The paradise islands in the South West that are owned by Prince William

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Owned by Prince William, the Isles of Scilly, offer an outstandingly beautiful and unspoiled place to visit. They are described as uncrowded and stunningly beautiful by the official tourism website for the islands, and they're not wrong.

In fact, Prince William and his family often choose these islands for their holidays. He owns the islands as part of the Duchy of Cornwall.

However, arguably the most picturesque - Tresco - is technically owned and managed by Tresco Estates on a long-term lease. Nevertheless, these five inhabited islands provide a holiday experience that can compete with any far-flung destination.

Located just off the coast of Cornwall, the Isles of Scilly are a world apart in every sense. They are a natural wonder, resembling a cluster of precious ocean gems, where nature flourishes and the soul is invigorated.

Everything appears and feels quite different on Scilly - simpler, kinder, more innocent. Life progresses at a more relaxed pace, reports Devon Live.

With the freedom to do everything or nothing, its captivating archipelago guarantees a magical, unforgettable experience. The Scilly Isles, with a total population of 2,203, have a rich history.

After the failed invasion attempt by the Spanish Armada in 1588, Queen Elizabeth I ordered the construction of a fortified garrison on the main island, St Mary's, as a safeguard against any future Spanish attacks.

Today, the eight-pointed star-shaped castle continues to dominate the harbour of Hugh Town, St Mary's. However, it has been repurposed into a unique and atmospheric hotel, with its only invaders now being tourists and birdwatchers, particularly in October.

The Star Castle, with its robust granite walls, ancient beamed ceilings and dungeon bar, serves as an excellent base for exploring one of Britain's lesser-known gems. Despite having only around 5,000 tourist beds, the islands never feel overcrowded, thanks to minimal traffic and miles of pristine beaches.

St Mary's is the largest of the islands, home to approximately 1,600 of the total 2,100 permanent residents. Despite this, it measures just three miles long and a mile across.

Boats are readily available in the harbour to transport you to the other islands. Tresco is famous for its botanical gardens, established by Augustus Smith in the 19th century. His descendant, Robert Dorrien Smith, currently manages the island.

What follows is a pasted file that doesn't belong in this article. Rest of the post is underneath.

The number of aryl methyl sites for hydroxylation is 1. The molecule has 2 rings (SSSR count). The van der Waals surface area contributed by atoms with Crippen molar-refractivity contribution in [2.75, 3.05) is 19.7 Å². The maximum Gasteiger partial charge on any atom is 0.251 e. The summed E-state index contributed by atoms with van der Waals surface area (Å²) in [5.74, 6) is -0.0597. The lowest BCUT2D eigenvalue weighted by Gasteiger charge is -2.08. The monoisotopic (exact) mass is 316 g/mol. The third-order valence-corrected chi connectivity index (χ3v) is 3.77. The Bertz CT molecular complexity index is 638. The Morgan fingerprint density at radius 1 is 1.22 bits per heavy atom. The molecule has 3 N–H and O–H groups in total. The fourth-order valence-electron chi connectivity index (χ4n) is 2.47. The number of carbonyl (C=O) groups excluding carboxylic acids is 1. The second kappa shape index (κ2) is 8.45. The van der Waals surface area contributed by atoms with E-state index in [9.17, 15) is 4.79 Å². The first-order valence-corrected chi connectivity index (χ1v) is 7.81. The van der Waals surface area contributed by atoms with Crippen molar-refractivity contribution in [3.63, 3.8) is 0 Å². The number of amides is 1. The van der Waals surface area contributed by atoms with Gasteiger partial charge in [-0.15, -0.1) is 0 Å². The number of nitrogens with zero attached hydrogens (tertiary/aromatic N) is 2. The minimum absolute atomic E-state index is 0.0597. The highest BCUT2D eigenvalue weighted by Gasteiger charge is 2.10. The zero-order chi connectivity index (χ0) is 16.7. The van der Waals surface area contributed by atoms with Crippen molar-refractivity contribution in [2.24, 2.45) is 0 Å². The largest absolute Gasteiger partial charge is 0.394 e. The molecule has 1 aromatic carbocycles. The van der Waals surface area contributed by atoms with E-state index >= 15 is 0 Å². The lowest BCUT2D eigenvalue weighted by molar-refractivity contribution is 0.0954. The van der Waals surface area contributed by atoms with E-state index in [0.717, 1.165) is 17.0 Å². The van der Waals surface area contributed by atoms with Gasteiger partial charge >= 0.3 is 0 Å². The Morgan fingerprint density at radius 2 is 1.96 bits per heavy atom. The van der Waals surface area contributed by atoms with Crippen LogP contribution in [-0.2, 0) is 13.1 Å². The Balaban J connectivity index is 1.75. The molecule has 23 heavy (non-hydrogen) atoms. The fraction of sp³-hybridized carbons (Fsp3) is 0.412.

The gardens are testament to the Scillies' favourable micro-climate, boasting Monterey pines from California and proteas from South Africa.

The gardens boast figureheads from local shipwrecks and an 18-pounder cannon from the warship Association, whose tragic loss in 1707 with three other ships and hundreds of lives due to a navigation error led to the quest for a reliable method of measuring longitude.

Journalist Peter Fenton from the Daily Mirror visited the islands with his wife and recounted: "Fortified by a baguette of local crabmeat and a pint of fine Scilly-brewed bitter at the excellent New Inn, my wife Fran and I set off to explore the rest of Tresco, stopping to climb Cromwell's Castle, a ruined shore battery that once guarded the channel between Tresco and its near-neighbour Bryher, one of the other inhabited islands."

"Back on St Mary's, the Star Castle's superb wine selection and regular tasting evenings are a testament to hotelier Robert Francis's passion for the grape. He has planted 7,000 vines on land at Holy Vale, St Mary's, with the aim of producing the first Scilly wine."

"After a visit to his vineyard, which he plans to open as a tourist attraction, we took a boat to St Agnes much less developed than Tresco. With a few working farms and a lot of rugged coast, St Agnes boasts spectacular ocean views, especially when the sea is crashing in and the bracing wind blowing."

"You really need to work up an appetite as the food at the Star Castle is exceptional. Robert uses his own fishing boat to catch lobster and crab."

"Cornish boats bring in fresh brill, monkfish, hake and plaice; the beef is locally sourced and is melt-in-the-mouth delicious. The menu is imaginative without being over-fussy and the food superbly cooked."

"You cannot get further away from the hustle and bustle of modern life than the Isles of Scilly. The 1960s pipe-smoking Prime Minister Harold Wilson used them as his secret getaway and loved them so much he chose the churchyard overlooking Old Town Bay on St Mary's as his final resting place."

"More recently, celebs such as Jude Law have enjoyed the islands' privacy. The easy pace of life and crime-and traffic-free environment bring people back year after year. No nightclubs or theme parks, just the freshest air and the gentle roar of a sea that is visible from almost everywhere."